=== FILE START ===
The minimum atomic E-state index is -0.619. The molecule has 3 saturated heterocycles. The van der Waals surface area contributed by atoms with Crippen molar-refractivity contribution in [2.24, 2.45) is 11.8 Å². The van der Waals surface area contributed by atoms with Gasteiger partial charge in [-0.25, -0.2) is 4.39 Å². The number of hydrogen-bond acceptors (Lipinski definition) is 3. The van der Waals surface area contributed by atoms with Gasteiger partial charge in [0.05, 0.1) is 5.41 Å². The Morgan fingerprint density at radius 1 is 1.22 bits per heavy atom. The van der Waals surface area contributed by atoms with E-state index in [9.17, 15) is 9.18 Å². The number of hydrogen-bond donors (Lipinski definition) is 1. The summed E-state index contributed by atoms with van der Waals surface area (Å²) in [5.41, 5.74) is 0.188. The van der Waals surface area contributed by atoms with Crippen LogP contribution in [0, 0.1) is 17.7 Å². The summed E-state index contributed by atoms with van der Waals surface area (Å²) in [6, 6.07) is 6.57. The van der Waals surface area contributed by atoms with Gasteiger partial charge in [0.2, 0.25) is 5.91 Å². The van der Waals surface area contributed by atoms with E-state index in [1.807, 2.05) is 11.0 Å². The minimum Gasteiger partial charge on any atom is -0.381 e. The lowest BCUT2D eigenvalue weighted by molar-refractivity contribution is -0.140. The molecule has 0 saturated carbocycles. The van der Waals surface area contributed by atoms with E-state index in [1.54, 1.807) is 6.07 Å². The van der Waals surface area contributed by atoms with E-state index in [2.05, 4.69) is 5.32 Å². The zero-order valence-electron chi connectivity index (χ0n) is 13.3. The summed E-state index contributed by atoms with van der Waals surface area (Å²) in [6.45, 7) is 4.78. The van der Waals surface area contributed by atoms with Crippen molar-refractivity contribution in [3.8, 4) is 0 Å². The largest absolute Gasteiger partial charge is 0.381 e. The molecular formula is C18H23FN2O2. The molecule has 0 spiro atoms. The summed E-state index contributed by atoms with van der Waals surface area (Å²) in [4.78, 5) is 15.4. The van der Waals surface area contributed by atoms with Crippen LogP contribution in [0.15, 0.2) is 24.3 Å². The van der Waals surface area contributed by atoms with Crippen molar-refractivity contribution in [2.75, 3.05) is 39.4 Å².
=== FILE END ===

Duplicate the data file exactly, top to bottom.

The minimum atomic E-state index is -0.619. The molecule has 3 saturated heterocycles. The van der Waals surface area contributed by atoms with Crippen molar-refractivity contribution in [2.24, 2.45) is 11.8 Å². The van der Waals surface area contributed by atoms with Gasteiger partial charge in [-0.25, -0.2) is 4.39 Å². The number of hydrogen-bond acceptors (Lipinski definition) is 3. The van der Waals surface area contributed by atoms with Gasteiger partial charge in [0.05, 0.1) is 5.41 Å². The Morgan fingerprint density at radius 1 is 1.22 bits per heavy atom. The van der Waals surface area contributed by atoms with E-state index in [9.17, 15) is 9.18 Å². The number of hydrogen-bond donors (Lipinski definition) is 1. The summed E-state index contributed by atoms with van der Waals surface area (Å²) in [5.41, 5.74) is 0.188. The van der Waals surface area contributed by atoms with Crippen LogP contribution in [0, 0.1) is 17.7 Å². The summed E-state index contributed by atoms with van der Waals surface area (Å²) in [6, 6.07) is 6.57. The van der Waals surface area contributed by atoms with Gasteiger partial charge in [0.2, 0.25) is 5.91 Å². The van der Waals surface area contributed by atoms with E-state index in [1.807, 2.05) is 11.0 Å². The minimum Gasteiger partial charge on any atom is -0.381 e. The lowest BCUT2D eigenvalue weighted by molar-refractivity contribution is -0.140. The molecule has 0 saturated carbocycles. The van der Waals surface area contributed by atoms with E-state index in [1.54, 1.807) is 6.07 Å². The van der Waals surface area contributed by atoms with E-state index in [2.05, 4.69) is 5.32 Å². The zero-order valence-electron chi connectivity index (χ0n) is 13.3. The summed E-state index contributed by atoms with van der Waals surface area (Å²) in [6.45, 7) is 4.78. The van der Waals surface area contributed by atoms with Crippen molar-refractivity contribution in [3.8, 4) is 0 Å². The largest absolute Gasteiger partial charge is 0.381 e. The molecular formula is C18H23FN2O2. The molecule has 0 spiro atoms. The summed E-state index contributed by atoms with van der Waals surface area (Å²) in [4.78, 5) is 15.4. The van der Waals surface area contributed by atoms with Crippen LogP contribution in [0.15, 0.2) is 24.3 Å². The van der Waals surface area contributed by atoms with Crippen molar-refractivity contribution in [2.75, 3.05) is 39.4 Å².